A PBS NewsHour segment recently discussed protests in Cairo, Egypt, following the anti-Muslim film trailer that sparked other riots across the Middle East. The segment also includes a discussion about the individual who made the film, “Innocence of Muslims.” Los Angeles Times writer Rebecca Keegan says in the video that many of people who were cast in the film responded to Craigslist casting Web site ads for a movie called “Desert Warrior,” which she says “was supposed to be some sort of adventure film.”
“They say that their dialogue was dubbed, they didn’t deliver many of the movie’s most inflammatory lines,” Keegan says in the video. “The ones who I have spoken to said they were paid in cash, about $75 a day, and they thought this was your average low-budget, low-quality production.”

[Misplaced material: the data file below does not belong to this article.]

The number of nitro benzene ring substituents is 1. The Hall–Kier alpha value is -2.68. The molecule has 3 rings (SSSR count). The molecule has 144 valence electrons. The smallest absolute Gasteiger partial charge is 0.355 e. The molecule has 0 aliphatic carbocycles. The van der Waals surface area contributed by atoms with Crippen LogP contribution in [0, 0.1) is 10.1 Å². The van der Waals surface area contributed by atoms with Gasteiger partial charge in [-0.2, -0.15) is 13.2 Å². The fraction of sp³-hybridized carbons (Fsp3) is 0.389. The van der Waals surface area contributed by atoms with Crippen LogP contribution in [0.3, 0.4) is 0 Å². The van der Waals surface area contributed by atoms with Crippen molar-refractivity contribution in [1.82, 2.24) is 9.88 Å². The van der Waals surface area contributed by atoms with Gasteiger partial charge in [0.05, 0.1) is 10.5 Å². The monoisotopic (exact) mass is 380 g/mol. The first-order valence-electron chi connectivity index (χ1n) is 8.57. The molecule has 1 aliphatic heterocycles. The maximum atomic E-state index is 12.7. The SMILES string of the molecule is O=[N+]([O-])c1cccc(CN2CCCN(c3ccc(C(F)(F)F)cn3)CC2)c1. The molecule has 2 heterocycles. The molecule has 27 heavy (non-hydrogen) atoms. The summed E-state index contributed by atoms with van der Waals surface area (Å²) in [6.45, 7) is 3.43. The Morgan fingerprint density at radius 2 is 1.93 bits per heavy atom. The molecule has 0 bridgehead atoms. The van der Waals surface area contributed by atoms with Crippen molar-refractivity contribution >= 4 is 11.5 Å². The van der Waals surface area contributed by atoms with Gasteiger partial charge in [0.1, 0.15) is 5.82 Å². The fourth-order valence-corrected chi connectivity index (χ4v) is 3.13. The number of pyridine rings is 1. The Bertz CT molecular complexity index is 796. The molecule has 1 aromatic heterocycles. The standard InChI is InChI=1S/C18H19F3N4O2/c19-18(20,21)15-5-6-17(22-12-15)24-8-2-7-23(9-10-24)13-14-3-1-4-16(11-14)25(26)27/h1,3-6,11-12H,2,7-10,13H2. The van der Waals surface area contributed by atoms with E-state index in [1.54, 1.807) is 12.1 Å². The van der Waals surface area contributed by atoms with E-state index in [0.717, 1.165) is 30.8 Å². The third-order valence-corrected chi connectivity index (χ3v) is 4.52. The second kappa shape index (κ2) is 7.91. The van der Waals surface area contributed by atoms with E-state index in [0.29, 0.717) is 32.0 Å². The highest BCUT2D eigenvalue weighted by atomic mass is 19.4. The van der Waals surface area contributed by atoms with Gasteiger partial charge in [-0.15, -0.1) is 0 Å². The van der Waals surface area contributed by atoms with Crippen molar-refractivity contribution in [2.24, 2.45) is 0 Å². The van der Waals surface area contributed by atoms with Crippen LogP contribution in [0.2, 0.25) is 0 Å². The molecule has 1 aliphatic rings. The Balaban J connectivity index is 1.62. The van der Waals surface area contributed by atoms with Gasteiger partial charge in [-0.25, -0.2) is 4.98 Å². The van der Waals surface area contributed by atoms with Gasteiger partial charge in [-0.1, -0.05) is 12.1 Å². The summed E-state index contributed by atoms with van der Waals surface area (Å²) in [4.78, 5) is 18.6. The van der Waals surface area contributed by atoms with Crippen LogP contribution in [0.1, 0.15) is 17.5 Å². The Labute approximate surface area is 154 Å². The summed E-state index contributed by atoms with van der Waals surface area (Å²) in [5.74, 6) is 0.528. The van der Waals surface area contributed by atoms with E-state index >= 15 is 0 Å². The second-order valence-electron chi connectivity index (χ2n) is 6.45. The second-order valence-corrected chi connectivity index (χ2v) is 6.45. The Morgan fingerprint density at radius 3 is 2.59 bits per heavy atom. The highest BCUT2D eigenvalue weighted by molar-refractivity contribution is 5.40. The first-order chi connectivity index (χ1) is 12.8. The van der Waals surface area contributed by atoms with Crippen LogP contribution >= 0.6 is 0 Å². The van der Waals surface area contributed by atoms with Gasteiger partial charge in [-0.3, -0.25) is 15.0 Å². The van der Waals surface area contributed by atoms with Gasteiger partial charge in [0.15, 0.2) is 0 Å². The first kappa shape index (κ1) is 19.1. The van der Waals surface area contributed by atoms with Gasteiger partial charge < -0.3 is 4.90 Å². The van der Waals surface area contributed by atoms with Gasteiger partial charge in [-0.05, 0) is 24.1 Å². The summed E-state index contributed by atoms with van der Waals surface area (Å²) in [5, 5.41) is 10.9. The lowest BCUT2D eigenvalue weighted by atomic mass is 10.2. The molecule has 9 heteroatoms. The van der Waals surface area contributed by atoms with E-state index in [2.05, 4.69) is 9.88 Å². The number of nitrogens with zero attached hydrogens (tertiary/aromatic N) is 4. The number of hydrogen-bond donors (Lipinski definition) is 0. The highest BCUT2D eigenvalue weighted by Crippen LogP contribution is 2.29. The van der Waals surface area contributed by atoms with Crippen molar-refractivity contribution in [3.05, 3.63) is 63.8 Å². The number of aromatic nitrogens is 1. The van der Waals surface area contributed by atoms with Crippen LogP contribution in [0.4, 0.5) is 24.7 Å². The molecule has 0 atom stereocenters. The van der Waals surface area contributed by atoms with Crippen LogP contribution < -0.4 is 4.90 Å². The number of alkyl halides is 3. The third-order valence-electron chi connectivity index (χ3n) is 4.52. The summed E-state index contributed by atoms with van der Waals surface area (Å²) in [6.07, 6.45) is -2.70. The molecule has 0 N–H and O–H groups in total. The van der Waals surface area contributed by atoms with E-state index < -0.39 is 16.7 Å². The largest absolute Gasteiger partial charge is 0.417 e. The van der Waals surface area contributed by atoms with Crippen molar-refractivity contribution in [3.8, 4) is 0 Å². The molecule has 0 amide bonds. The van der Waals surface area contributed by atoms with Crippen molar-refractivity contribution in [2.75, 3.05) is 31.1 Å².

On September 27, 2012, the Washington Post reported that one actress who appeared in the film is now citing copyright infringement in a lawsuit filed against YouTube, parent company Google Inc., and the filmmaker. Cindy Lee Garcia claims in her lawsuit that Nakoula Basseley Nakoula, the man behind the video, violated her copyright when he posted the trailer on YouTube.
Garcia indeed thought she was acting in “Desert Warrior,” and said there were no references to Muslims or Muhammad in the script she saw. According to the Post, “Garcia maintains that because she never signed a release transferring her intellectual property rights to Nakoula or a production company, she is a copyright holder and her interests remain intact under federal law.”
The Post reported that a similar motion sought by Garcia to have the trailer removed from YouTube was denied the previous week by a Los Angeles Superior Court judge who said the actress was “unlikely to prevail on the merits of her case.”
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